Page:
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Posted By: Bibby - Farm Vet

Selective Dry Cow Therapy

Many of you are already performing Selective Dry Cow Therapy (SDCT) on your farms and seeing the benefits.  These include reduced antibiotic usage, reduced milk out of the tank, less risk of accidental contamination of the bulk tank with inhibitory substances and less mastitis in low SCC cows when dried off with teat sealant alone.  

Did you know, cows with a low SCC dried off with an antibiotic and a teat sealant are 12 times more likely to get clinical E coli mastitis compared to cows dried off with a teat sealant on its own? 

You may also have seen that as of the 17th of May 2024 the Veterinary Medicines Directory (VMD) has banned the use of prophylactic antibiotics. Prophylactic usage means treating all animals with an antibiotic, even if they don’t currently have any evidence of infection.  

We are under increasing pressure to reduce our antibiotic useage.  UK farmers have done a brilliant job; between 2014 and 2020 there has been a 52% reduction, this makes the UK one of the lowest antibiotic users in the EU. 

SDCT is one of the tools that we can utilise to help further reduce total antibiotic usage on farms.  To get the most out of SDCT, we need to make sure we are selecting the correct cows.   Cows should have had a low SCC throughout their lactation (the threshold you choose depends on your bulk cell count), there should be no teat end damage and ideally they should be producing less than 15L of milk per day. 

There has been some concern amongst farmers with regards to SDCT, a survey found that although 82% of farmers believed that reducing antibiotics would be good for their livestock, 55% feared that SDCT would result in death or mastitis. 

There is a real risk of killing cows with SDCT, however, this is associated with poor infusion technique or poor management of cows post dry off.   

Scrupulous hygiene is needed when SDCT is used. After selecting the correct cows, we want to make sure these animals are milked out and then not left too long before drying them off.  We recommend drying cows off in the parlour. This is an area that we can keep clean, and the cows are familiar with and likely to be calm in. Teat dip should be applied to all four teats, allowed to act for 30 seconds. Each teat should be wiped clean with a clean piece of paper towel.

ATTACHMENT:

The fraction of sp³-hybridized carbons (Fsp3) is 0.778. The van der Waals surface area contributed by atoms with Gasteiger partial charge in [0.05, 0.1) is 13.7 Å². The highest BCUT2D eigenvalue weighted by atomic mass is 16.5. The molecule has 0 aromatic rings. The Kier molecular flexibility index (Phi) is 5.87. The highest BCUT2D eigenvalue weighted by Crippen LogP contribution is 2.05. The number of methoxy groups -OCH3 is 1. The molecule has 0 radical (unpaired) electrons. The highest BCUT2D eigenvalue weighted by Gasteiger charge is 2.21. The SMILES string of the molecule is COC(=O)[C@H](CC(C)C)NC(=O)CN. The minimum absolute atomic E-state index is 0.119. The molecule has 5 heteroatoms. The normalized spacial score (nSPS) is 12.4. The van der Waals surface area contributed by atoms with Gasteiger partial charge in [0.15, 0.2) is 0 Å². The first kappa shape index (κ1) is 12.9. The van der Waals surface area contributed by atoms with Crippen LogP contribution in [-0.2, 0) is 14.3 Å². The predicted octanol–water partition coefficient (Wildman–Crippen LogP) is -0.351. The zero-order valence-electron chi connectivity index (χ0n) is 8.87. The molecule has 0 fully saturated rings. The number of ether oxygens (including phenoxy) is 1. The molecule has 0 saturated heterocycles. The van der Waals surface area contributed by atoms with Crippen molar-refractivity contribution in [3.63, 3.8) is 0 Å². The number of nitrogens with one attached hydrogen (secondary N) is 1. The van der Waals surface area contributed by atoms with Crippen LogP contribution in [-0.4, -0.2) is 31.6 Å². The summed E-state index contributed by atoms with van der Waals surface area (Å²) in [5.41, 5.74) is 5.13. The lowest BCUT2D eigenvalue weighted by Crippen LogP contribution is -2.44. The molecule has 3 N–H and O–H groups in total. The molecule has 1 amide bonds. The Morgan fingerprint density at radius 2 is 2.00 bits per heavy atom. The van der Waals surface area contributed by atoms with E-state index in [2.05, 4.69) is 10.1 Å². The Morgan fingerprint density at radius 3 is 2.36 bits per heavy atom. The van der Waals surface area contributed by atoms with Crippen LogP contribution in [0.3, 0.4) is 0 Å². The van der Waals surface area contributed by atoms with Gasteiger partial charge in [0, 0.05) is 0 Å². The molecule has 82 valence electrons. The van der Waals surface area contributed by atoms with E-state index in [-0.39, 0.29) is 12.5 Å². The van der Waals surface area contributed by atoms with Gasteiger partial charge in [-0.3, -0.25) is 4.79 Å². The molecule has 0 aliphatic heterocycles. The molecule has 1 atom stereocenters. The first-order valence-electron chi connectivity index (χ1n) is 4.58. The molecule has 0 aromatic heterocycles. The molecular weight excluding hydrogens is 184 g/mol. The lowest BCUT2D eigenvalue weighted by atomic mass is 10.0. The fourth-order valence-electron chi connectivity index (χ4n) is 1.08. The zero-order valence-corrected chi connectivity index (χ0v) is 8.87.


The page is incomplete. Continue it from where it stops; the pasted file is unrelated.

Having a set routine is important. Deciding if you prepare all teats in a clockwise direction, then infuse the last teat first and repeat in an anti-clockwise direction. Or alternatively, prepare the two nearest teats and infuse, then repeat for the furthest teats. 

After the teat dip is removed, we need to ensure that the teat end is sterilized. We recommend using cotton wool and surgical spirit. If there is any doubt over the cleanliness, then the process should be repeated. 

Careful infusion of the teat sealant is important, pinch the base of the teat to ensure sealant is not infused into the cistern. Teat sealant in the cistern, is not only difficult to remove after calving, but it also means that the teat is not effectively sealed. I advise only removing the short end of the teat sealant nozzle to help minimize any potential damage to the teat canal.   

After the infusion is completed. Post teat dip should be applied, and cows left to stand for 30 minutes before being put back in housing. 

In summary, teat sealants are of benefit to all cows at dry off. Many studies have found that the use of teat sealants has reduced the rate of new infections during the dry period, with an average reduction of clinical mastitis of between 25-30%. Most cows with a cell count below 200,000/ml throughout their lactation are free of infection in their udder.  They will not benefit from antibiotic treatment, by removing the good bacteria in their udder you make them more susceptible to mastitis in the following lactation. Good cow selection and excellent dry off technique will result in the best outcome.   

If you want to review your drying off technique, lower your bulk cell count or review your mastitis incidence, we can do this using a funded AHWP visit.   I have completed the AHDB Mastitis Control Plan, a proven structured, evidence-based approach to mastitis prevention and control, I’d enjoy working with you to improve in any of the areas discussed above 

 

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